Bringing Marshall McLuhan’s analog insights to bear on contemporary digital media always seems more like a given than a wager. Fifty years later, the eminently citable professor of English remains the go-to authority in the still nebulous field of media studies. But these citations––be it in the latest fluff piece on the iPad or the introduction to an academic monograph––tend to destroy the medium of his message. Which, if you’re hip to McLuhan, is his whole point. His performative aphorisms echoed through the tubes of the very media he sought to critique. In popular films, glossy magazines, and around the talk show circuit, McLuhan would intone the same inscrutable phrases over and over again, all the while reveling in the different voices each medium had to offer.
But in this gadget-happy week of CES 2011––Honeycomb and PixelSense, variable form factors and mobile mesh networking––I can’t resist the temptation to once again look to McLuhan for a little kernel of something, if only to mediate between the incoherently gushing execs (“leverage the ability of these businesses to deliver converged opportunities!”) and the jaded tech bloggers who don’t even know why they go anymore.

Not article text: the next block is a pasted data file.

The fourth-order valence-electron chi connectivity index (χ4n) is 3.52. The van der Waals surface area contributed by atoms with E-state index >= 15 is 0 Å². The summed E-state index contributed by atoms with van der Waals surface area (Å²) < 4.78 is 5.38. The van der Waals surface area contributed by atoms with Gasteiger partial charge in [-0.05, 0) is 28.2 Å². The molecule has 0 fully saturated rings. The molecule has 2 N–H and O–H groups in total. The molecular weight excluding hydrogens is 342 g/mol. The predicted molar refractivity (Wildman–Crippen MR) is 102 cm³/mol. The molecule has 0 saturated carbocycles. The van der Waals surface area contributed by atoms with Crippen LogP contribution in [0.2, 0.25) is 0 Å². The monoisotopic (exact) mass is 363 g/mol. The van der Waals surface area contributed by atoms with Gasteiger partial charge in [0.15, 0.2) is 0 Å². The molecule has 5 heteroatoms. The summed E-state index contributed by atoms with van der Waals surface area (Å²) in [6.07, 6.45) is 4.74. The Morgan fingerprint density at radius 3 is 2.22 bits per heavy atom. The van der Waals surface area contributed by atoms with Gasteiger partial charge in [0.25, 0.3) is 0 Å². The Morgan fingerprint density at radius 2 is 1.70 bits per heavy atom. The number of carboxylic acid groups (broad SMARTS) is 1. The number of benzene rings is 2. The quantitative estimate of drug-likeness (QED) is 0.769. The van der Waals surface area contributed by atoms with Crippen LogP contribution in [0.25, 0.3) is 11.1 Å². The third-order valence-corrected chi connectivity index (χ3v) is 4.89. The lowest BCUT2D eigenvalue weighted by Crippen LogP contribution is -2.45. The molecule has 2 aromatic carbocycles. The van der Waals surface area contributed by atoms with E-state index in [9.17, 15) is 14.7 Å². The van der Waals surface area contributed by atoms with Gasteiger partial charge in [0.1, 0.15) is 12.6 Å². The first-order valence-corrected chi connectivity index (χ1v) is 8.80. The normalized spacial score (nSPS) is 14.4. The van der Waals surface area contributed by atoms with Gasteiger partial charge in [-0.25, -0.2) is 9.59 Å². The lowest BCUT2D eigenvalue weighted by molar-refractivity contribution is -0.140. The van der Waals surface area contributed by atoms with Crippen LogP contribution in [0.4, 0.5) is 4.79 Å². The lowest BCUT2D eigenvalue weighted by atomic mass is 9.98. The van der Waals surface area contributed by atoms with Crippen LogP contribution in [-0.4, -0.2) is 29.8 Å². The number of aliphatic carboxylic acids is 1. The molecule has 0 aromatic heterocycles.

“Gadgets and gimmicks did not begin as physical objects, nor are they only to be understood as such today.”
I cite this passage from The Mechanical Bride (1951) not to highlight the networked, distributed nature of many of the devices on display this week, i.e. cloud-based mobile media or the more astounding “radio wave trickle chargers” (true visionaries get little press at CES; anything without a readily identifiable business model is dismissed as “psychotic”). Instead, it’s important to recognize how McLuhan taps into a much deeper history of the gadget’s immateriality. The word “gadget” is a sort of empty container for any object whatsoever, and the shape of that container changes drastically from its origins in late 19th-century nautical jargon to its present day association with portable electronics. The functionality of the gadget, as a perpetually evolving, abstract category of tools, is redefined with each new era.
Here, ASUS Chairman Jonney Shih presents his company’s “gifts.” Each falls at a different point on the spectrum between tablet and netbook, categories that have been jockeying for position as the “third device” in personal computing ecosystems. The range of form factors proposed here illustrates just how much the questions raised by the iPad are still in play a year later. In this Year of the Tablet 2.0, we’re still waiting to see if some new medium, some new form of interaction, will emerge out of the affordances of this device. These ASUS tablets are “gadgets” in that they present speculative versions of what this emerging medium might look like.